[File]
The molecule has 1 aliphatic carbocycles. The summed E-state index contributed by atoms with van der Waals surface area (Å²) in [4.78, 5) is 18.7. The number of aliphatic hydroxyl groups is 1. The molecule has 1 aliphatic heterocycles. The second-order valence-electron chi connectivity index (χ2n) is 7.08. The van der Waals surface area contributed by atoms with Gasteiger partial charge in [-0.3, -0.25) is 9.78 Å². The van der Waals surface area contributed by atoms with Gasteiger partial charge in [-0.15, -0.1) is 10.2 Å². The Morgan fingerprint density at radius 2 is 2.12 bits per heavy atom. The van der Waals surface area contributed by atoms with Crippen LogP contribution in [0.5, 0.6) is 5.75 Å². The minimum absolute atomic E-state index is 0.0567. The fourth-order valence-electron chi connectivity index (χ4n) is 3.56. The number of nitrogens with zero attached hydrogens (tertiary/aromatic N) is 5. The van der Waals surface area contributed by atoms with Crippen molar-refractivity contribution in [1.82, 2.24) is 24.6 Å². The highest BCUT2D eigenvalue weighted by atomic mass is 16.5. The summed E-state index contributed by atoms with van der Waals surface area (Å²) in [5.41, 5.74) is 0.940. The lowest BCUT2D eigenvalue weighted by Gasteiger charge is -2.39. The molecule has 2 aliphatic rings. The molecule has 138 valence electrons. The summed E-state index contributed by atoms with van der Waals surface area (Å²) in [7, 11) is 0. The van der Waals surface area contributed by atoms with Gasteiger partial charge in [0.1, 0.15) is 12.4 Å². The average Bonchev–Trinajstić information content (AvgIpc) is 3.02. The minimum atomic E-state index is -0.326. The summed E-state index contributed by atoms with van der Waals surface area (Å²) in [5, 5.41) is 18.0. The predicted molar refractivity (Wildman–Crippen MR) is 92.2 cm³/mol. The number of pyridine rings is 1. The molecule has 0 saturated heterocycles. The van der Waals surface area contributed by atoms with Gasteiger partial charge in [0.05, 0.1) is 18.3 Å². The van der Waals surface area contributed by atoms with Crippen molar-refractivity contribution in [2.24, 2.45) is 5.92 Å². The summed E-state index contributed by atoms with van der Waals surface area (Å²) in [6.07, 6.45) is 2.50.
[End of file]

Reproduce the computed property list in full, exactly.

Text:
The molecule has 1 aliphatic carbocycles. The summed E-state index contributed by atoms with van der Waals surface area (Å²) in [4.78, 5) is 18.7. The number of aliphatic hydroxyl groups is 1. The molecule has 1 aliphatic heterocycles. The second-order valence-electron chi connectivity index (χ2n) is 7.08. The van der Waals surface area contributed by atoms with Gasteiger partial charge in [-0.3, -0.25) is 9.78 Å². The van der Waals surface area contributed by atoms with Gasteiger partial charge in [-0.15, -0.1) is 10.2 Å². The Morgan fingerprint density at radius 2 is 2.12 bits per heavy atom. The van der Waals surface area contributed by atoms with Crippen LogP contribution in [0.5, 0.6) is 5.75 Å². The minimum absolute atomic E-state index is 0.0567. The fourth-order valence-electron chi connectivity index (χ4n) is 3.56. The number of nitrogens with zero attached hydrogens (tertiary/aromatic N) is 5. The van der Waals surface area contributed by atoms with Crippen molar-refractivity contribution in [1.82, 2.24) is 24.6 Å². The highest BCUT2D eigenvalue weighted by atomic mass is 16.5. The summed E-state index contributed by atoms with van der Waals surface area (Å²) in [5.41, 5.74) is 0.940. The lowest BCUT2D eigenvalue weighted by Gasteiger charge is -2.39. The molecule has 2 aliphatic rings. The molecule has 138 valence electrons. The summed E-state index contributed by atoms with van der Waals surface area (Å²) in [7, 11) is 0. The van der Waals surface area contributed by atoms with Gasteiger partial charge in [0.1, 0.15) is 12.4 Å². The average Bonchev–Trinajstić information content (AvgIpc) is 3.02. The minimum atomic E-state index is -0.326. The summed E-state index contributed by atoms with van der Waals surface area (Å²) in [5, 5.41) is 18.0. The predicted molar refractivity (Wildman–Crippen MR) is 92.2 cm³/mol. The number of pyridine rings is 1. The molecule has 0 saturated heterocycles. The van der Waals surface area contributed by atoms with Gasteiger partial charge in [0.05, 0.1) is 18.3 Å². The van der Waals surface area contributed by atoms with Crippen molar-refractivity contribution in [2.24, 2.45) is 5.92 Å². The summed E-state index contributed by atoms with van der Waals surface area (Å²) in [6.07, 6.45) is 2.50.